The New York Diamond Gang.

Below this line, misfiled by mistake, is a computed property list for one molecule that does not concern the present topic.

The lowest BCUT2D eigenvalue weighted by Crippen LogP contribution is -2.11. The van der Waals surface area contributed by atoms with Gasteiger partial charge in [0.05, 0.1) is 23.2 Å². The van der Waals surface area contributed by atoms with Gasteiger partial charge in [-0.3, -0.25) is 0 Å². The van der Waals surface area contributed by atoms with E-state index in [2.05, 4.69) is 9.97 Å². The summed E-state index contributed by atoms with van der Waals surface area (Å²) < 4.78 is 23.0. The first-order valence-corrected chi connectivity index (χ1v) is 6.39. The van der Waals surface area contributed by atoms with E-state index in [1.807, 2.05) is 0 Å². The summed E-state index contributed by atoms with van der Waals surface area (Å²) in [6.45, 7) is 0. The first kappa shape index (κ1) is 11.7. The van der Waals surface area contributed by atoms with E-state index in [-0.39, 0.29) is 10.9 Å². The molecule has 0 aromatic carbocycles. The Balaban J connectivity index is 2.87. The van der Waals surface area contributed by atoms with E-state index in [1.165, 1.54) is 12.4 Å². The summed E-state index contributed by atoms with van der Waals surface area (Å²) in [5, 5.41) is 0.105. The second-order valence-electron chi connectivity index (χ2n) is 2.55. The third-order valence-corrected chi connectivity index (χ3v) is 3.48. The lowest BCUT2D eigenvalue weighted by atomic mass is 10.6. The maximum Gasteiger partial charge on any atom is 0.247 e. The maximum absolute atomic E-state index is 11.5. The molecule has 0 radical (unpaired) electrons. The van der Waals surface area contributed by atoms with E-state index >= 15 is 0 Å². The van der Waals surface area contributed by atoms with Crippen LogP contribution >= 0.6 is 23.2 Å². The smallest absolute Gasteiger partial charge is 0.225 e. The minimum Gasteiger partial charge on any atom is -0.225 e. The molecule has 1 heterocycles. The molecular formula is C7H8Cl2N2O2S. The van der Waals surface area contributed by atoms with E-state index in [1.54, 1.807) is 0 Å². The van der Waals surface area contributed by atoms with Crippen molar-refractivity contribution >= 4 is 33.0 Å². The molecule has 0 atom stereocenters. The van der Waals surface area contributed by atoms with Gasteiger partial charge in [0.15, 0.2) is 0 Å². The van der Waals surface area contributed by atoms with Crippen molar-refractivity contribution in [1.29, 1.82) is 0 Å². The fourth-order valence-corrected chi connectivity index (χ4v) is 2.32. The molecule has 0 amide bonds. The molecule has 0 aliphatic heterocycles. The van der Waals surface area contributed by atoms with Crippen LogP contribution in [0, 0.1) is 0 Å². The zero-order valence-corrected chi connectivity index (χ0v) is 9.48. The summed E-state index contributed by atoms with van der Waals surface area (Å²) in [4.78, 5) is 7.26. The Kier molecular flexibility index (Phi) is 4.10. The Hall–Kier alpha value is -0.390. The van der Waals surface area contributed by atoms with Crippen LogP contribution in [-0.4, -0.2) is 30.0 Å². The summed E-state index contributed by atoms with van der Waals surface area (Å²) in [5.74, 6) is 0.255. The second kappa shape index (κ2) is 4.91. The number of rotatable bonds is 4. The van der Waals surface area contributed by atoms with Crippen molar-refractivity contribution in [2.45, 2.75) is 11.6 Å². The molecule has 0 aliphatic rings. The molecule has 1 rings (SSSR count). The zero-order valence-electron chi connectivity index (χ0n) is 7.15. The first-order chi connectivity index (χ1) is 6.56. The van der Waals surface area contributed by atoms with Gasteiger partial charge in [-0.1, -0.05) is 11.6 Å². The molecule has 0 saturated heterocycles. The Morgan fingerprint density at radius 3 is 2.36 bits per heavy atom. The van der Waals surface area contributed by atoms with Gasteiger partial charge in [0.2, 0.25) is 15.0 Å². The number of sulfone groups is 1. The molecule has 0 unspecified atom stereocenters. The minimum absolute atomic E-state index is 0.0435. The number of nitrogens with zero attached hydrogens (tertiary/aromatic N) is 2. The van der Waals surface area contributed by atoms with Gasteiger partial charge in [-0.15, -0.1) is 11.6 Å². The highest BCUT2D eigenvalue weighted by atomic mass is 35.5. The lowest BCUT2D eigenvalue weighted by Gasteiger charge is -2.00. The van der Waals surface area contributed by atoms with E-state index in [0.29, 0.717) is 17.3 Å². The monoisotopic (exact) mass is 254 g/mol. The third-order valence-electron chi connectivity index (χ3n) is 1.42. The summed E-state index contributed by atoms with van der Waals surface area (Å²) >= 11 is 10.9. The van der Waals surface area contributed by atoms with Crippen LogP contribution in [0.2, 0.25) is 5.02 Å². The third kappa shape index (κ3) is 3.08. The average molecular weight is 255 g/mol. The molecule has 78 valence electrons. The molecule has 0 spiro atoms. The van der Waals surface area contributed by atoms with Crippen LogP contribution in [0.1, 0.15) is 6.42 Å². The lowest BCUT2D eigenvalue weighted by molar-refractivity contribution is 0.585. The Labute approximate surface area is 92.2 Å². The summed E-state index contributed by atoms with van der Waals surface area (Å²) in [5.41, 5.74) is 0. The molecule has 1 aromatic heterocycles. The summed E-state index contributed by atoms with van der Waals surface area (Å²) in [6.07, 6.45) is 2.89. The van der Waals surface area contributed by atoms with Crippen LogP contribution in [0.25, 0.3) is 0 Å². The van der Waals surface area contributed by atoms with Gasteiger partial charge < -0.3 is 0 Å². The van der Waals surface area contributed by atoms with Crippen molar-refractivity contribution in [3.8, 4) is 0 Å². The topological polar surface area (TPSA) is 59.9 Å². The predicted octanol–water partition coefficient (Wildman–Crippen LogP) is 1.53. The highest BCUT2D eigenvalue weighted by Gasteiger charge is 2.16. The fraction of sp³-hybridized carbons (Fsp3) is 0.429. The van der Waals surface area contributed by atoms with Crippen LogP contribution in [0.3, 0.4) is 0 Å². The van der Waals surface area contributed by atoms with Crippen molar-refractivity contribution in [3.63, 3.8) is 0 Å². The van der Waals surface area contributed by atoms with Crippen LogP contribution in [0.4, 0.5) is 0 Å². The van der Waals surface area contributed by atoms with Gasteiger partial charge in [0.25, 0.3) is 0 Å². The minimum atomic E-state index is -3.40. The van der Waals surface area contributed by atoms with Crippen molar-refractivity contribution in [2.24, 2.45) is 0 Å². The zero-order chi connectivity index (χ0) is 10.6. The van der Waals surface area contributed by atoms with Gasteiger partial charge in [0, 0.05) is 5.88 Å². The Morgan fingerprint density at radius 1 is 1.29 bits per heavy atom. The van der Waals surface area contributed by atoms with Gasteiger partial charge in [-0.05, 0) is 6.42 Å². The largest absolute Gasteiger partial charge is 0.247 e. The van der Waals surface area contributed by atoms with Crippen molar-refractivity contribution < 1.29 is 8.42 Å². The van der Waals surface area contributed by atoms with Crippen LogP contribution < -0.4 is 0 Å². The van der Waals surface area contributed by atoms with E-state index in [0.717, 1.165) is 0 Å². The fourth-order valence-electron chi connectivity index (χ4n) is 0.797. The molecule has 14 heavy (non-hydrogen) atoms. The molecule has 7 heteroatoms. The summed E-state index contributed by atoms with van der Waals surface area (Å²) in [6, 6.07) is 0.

No doubt you have lately noticed a good deal in the papers about a gang of swindlers wli > have boon playing the diamond game pretty freely. There are supposed to babout a dozen persons in the gang, and the half of them women—regular confidence women, of course. The modus operand! is very simple. It is necessary, to begin with, to have a couple of pawnbrokers and two or three diamond brokers in the gang. When the gang is ready for business, one of its members, “ a lady in distress,” perhaps, puts an advertisement in the Herald ” asking some capitalist to realise her diamonds from pawn, as they are in great danger of being sold. The capitalist appears and has a talk with the afflicted woman, who is usually very handsome, and exceedingly talented in the tongue. She tells him all about her imaginary troubles, works vigorously on Iris sympathy, and occasionally goes so far as to make some demonstrations of affection. He agrees to visit the pawnbroker ' next day and see about the diamonds. Ten to one he knows nothing about diamonds, but ho means to he wide awake in this affair, and is dead sure that no one can got ahead of him. He calls on the pawnbroker irext day with the interesting and distressed creature, probably a pretended widow who has excited his sympathy. He asks what sum has been lent on them, and is told SISOO. But are they worth that I Oh, yes, and much more. The capitalist wants to know how he can find out. The distressed widow then takes her cue. Perhaps the pawnbroker will be so kind as to let his clerk take the dia--1110 ids to an expert, who can tell the gentleman what they are worth. Certainly; so the clerk takes the diamonds, and he and the lady and gentleman go off to find an expert. The capitalist does not know where to look for one. The clerk finally remembers one, a well-known diamond broker in the neighborhood. He is one of the gang, but when the parties enter his shop, of course he does not know any of them. The diamonds are shown, and his opinion as an expert is asked as to their value. He looks them over carefully, and thinks they are worth from $2500 to S3OOO. The woman had said they had cost her husband S3OOO. They return to the pawnbroker’s and matters are arranged. The capitalist (we may as well call him that, though perhaps he is worth SIO,OOO all told) hands over theslsoo and receives the diamonds. He is to receive ten per cent, interest until the diamonds are redeemed, and perhaps a bonus as well. The transactionis over and the part'es separate. The capitalist tells some friend the next day. The friend suggests that it might be well to look into things a little deeper. A, reputable jeweller, perhaps Tiffany, is consulted. He says the diamonds are probably worth S2OO. Off goes the capitalist in a rage to find the woman who had swindled him. She had folded her tent in the night time and had silently gone away. The pawnbroker is visited, but he does not know the woman, and he is not lending money upon diamonds at present. The expert is called upon, and he sticks to it that the diamonds are worth from 2500d01a. to SOOOdols. Will he buy them for ISOOdoIs ? No, he is not buying diamonds just now. ; The market is dull and he has a large stock on hand. It is clear to the capitalist that it is a first-class swindle, and he thinks all the parties are in it. But the chief swindler .is gone and he can get no trace of her. The game has been played over and over again in twenty different ways. The police lately caught a woman who has been identified by several persons as ono of the chief operators. She denies it flatly, and it may not be easy to convict her.—“ Hartford Times. ”
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